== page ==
A tree-loving Slovak boy has donated his life savings to protect forests in the High Tatras region stricken by a plague of bark beetles in what is Europe’s smallest Alpine-type mountain range.
Twelve-year old Matej Jurcisin donated 5,000 euros ($6,170) to the Tatras National Park (TANAP) in northern
Slovakia, which has been fighting the disaster since November 2004.
“We go to the Tatras very often and we’re worried by what’s going on,” Matej’s mother Alica Jurcisinova, who had to formally sign the transaction, told local SITA newswire.
The Tatras National Park said it would use the money to buy 500 pheromone bark beetle traps and send Matej regular reports on the situation.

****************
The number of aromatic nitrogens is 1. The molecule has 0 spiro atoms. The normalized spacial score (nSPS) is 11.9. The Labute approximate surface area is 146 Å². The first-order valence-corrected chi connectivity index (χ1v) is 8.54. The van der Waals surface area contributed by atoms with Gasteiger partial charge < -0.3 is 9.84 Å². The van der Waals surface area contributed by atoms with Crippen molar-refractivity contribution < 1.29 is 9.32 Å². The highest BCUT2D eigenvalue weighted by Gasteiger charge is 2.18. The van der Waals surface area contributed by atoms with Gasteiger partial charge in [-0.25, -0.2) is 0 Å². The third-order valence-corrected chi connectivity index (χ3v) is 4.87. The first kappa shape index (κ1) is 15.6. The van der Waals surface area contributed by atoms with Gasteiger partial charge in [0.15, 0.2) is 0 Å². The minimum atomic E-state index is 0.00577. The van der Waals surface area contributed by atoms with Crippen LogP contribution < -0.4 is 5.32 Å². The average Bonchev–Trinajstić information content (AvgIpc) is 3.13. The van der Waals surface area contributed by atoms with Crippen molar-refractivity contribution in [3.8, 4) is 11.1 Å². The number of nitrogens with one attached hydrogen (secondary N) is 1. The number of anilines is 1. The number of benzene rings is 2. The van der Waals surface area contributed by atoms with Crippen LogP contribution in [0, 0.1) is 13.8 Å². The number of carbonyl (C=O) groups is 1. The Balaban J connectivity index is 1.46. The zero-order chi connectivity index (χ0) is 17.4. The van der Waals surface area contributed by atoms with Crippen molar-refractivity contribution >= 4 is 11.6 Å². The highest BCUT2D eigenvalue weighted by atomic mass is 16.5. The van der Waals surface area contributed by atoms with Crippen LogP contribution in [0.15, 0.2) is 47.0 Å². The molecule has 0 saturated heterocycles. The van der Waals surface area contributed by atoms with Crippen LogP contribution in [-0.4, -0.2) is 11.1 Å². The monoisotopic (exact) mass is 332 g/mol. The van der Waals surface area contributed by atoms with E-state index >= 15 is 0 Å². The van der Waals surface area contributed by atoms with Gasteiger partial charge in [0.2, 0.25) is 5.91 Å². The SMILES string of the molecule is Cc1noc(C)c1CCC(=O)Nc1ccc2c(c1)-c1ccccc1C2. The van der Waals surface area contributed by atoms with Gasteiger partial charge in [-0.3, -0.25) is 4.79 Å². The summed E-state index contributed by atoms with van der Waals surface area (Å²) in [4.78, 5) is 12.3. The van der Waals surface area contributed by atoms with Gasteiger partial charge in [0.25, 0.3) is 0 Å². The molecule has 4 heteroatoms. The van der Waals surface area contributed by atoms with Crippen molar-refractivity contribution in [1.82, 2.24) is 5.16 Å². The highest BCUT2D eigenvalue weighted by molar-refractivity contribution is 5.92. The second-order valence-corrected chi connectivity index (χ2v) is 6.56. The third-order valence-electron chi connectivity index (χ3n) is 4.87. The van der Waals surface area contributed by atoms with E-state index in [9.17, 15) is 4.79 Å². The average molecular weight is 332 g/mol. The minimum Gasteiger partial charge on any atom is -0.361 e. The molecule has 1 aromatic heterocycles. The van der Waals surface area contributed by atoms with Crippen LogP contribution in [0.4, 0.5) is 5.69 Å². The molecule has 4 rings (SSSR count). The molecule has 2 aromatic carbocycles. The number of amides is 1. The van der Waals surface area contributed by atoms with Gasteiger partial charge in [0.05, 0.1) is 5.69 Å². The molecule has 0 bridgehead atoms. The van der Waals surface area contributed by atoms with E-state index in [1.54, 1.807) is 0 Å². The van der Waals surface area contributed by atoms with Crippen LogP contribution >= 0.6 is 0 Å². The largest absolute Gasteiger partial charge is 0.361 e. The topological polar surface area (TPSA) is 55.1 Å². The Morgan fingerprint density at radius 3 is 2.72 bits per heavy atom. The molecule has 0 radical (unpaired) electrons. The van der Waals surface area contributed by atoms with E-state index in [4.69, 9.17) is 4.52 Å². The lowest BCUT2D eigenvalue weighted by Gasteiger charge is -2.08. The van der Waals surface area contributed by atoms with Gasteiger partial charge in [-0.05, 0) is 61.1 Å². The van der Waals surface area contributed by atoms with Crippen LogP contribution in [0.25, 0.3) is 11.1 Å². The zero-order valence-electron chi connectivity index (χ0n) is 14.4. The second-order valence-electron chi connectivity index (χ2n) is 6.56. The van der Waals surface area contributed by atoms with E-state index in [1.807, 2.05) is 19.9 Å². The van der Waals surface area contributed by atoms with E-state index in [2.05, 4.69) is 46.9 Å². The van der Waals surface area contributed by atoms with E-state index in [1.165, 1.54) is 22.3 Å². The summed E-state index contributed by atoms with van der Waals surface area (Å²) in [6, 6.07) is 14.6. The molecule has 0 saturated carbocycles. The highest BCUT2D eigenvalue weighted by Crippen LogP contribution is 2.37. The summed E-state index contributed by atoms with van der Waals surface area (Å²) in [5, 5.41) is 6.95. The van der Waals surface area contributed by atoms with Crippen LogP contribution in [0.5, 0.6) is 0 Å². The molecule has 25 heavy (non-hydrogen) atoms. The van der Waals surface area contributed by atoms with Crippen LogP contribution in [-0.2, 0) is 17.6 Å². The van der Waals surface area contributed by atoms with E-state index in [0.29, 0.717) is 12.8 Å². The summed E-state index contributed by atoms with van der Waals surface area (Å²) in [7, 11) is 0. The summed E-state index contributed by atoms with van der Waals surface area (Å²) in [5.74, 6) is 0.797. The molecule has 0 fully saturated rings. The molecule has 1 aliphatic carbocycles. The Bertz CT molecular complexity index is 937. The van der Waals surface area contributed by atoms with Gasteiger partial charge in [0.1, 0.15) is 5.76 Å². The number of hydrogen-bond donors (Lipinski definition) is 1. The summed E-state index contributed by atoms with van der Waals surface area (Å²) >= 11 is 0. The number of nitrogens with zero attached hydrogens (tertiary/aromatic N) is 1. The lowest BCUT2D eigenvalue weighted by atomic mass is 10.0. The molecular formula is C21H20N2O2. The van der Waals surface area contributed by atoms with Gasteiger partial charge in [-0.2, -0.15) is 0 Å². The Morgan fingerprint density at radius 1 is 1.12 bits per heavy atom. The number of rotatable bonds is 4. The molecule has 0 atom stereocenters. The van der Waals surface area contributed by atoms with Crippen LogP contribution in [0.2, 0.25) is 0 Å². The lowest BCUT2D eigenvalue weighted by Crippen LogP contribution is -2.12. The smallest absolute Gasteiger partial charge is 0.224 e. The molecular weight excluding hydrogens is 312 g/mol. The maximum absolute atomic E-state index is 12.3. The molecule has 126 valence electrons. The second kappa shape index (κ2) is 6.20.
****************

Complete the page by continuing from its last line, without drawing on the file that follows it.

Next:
Bark beetles have spread extensively in the Tatras’ Ticha and Koprova valleys — strictly protected reserves where environmental regulations bar logging even of fallen timber.
Beetles often attack older trees, making them all the more vulnerable to breakage in severe weather conditions. In winter 2004 high winds damaged three million cubic metres of forest in the High Tatras.
Some environmentalists have argued that nature will best overcome the destruction without human intervention.